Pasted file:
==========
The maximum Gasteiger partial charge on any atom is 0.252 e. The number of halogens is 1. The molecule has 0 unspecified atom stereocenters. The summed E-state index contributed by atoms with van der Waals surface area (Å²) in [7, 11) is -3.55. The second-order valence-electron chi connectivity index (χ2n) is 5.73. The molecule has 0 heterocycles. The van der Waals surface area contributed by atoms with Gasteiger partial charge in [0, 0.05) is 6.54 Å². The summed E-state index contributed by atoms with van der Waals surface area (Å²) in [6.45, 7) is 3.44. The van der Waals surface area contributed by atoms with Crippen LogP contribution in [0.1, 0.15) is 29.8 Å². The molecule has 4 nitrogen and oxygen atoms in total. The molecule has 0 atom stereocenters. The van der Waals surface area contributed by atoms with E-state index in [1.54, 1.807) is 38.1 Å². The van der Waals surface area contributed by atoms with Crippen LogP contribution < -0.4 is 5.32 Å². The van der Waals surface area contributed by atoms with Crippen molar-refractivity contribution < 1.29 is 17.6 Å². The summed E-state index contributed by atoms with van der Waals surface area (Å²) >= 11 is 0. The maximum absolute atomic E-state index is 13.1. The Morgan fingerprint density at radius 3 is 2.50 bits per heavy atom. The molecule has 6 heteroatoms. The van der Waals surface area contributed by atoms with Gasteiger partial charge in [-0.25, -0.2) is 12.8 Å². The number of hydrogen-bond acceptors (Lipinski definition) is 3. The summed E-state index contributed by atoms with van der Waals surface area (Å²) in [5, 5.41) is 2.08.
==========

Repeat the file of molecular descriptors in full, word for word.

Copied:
The maximum Gasteiger partial charge on any atom is 0.252 e. The number of halogens is 1. The molecule has 0 unspecified atom stereocenters. The summed E-state index contributed by atoms with van der Waals surface area (Å²) in [7, 11) is -3.55. The second-order valence-electron chi connectivity index (χ2n) is 5.73. The molecule has 0 heterocycles. The van der Waals surface area contributed by atoms with Gasteiger partial charge in [0, 0.05) is 6.54 Å². The summed E-state index contributed by atoms with van der Waals surface area (Å²) in [6.45, 7) is 3.44. The van der Waals surface area contributed by atoms with Crippen LogP contribution in [0.1, 0.15) is 29.8 Å². The molecule has 4 nitrogen and oxygen atoms in total. The molecule has 0 atom stereocenters. The van der Waals surface area contributed by atoms with E-state index in [1.54, 1.807) is 38.1 Å². The van der Waals surface area contributed by atoms with Crippen LogP contribution < -0.4 is 5.32 Å². The van der Waals surface area contributed by atoms with Crippen molar-refractivity contribution < 1.29 is 17.6 Å². The summed E-state index contributed by atoms with van der Waals surface area (Å²) >= 11 is 0. The maximum absolute atomic E-state index is 13.1. The Morgan fingerprint density at radius 3 is 2.50 bits per heavy atom. The molecule has 6 heteroatoms. The van der Waals surface area contributed by atoms with Gasteiger partial charge in [-0.25, -0.2) is 12.8 Å². The number of hydrogen-bond acceptors (Lipinski definition) is 3. The summed E-state index contributed by atoms with van der Waals surface area (Å²) in [5, 5.41) is 2.08.